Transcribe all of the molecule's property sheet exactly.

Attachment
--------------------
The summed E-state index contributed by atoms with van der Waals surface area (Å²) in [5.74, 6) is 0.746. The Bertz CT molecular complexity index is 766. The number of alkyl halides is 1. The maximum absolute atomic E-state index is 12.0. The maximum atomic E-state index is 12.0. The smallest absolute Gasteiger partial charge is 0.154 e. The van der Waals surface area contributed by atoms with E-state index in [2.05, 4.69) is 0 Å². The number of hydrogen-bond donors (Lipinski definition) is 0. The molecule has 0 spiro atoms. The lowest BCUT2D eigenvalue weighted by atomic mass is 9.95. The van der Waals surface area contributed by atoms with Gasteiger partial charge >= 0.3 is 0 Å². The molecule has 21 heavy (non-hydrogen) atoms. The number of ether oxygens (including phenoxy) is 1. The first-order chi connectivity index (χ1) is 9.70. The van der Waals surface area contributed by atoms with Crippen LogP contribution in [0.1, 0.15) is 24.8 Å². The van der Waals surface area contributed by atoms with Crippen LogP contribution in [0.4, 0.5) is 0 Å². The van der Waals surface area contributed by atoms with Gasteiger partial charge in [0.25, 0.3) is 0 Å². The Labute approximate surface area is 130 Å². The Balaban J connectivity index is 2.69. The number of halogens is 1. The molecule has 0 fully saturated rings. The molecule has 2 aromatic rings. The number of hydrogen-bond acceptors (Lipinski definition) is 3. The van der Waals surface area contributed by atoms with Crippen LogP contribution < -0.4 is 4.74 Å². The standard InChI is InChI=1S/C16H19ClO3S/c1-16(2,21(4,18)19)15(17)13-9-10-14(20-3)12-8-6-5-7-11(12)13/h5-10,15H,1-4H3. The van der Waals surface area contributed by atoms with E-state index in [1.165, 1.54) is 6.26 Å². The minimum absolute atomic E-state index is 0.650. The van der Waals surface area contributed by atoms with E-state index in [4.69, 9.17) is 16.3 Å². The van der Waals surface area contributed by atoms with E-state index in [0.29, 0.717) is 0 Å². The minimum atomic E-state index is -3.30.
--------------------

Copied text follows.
The summed E-state index contributed by atoms with van der Waals surface area (Å²) in [5.74, 6) is 0.746. The Bertz CT molecular complexity index is 766. The number of alkyl halides is 1. The maximum absolute atomic E-state index is 12.0. The maximum atomic E-state index is 12.0. The smallest absolute Gasteiger partial charge is 0.154 e. The van der Waals surface area contributed by atoms with E-state index in [2.05, 4.69) is 0 Å². The number of hydrogen-bond donors (Lipinski definition) is 0. The molecule has 0 spiro atoms. The lowest BCUT2D eigenvalue weighted by atomic mass is 9.95. The van der Waals surface area contributed by atoms with Gasteiger partial charge >= 0.3 is 0 Å². The molecule has 21 heavy (non-hydrogen) atoms. The number of ether oxygens (including phenoxy) is 1. The first-order chi connectivity index (χ1) is 9.70. The van der Waals surface area contributed by atoms with Crippen LogP contribution in [0.1, 0.15) is 24.8 Å². The van der Waals surface area contributed by atoms with Crippen LogP contribution in [0.4, 0.5) is 0 Å². The van der Waals surface area contributed by atoms with Gasteiger partial charge in [0.25, 0.3) is 0 Å². The Labute approximate surface area is 130 Å². The Balaban J connectivity index is 2.69. The number of halogens is 1. The molecule has 0 fully saturated rings. The molecule has 2 aromatic rings. The number of hydrogen-bond acceptors (Lipinski definition) is 3. The van der Waals surface area contributed by atoms with Crippen LogP contribution < -0.4 is 4.74 Å². The standard InChI is InChI=1S/C16H19ClO3S/c1-16(2,21(4,18)19)15(17)13-9-10-14(20-3)12-8-6-5-7-11(12)13/h5-10,15H,1-4H3. The van der Waals surface area contributed by atoms with E-state index in [1.165, 1.54) is 6.26 Å². The minimum absolute atomic E-state index is 0.650. The van der Waals surface area contributed by atoms with E-state index in [4.69, 9.17) is 16.3 Å². The van der Waals surface area contributed by atoms with E-state index in [0.29, 0.717) is 0 Å². The minimum atomic E-state index is -3.30.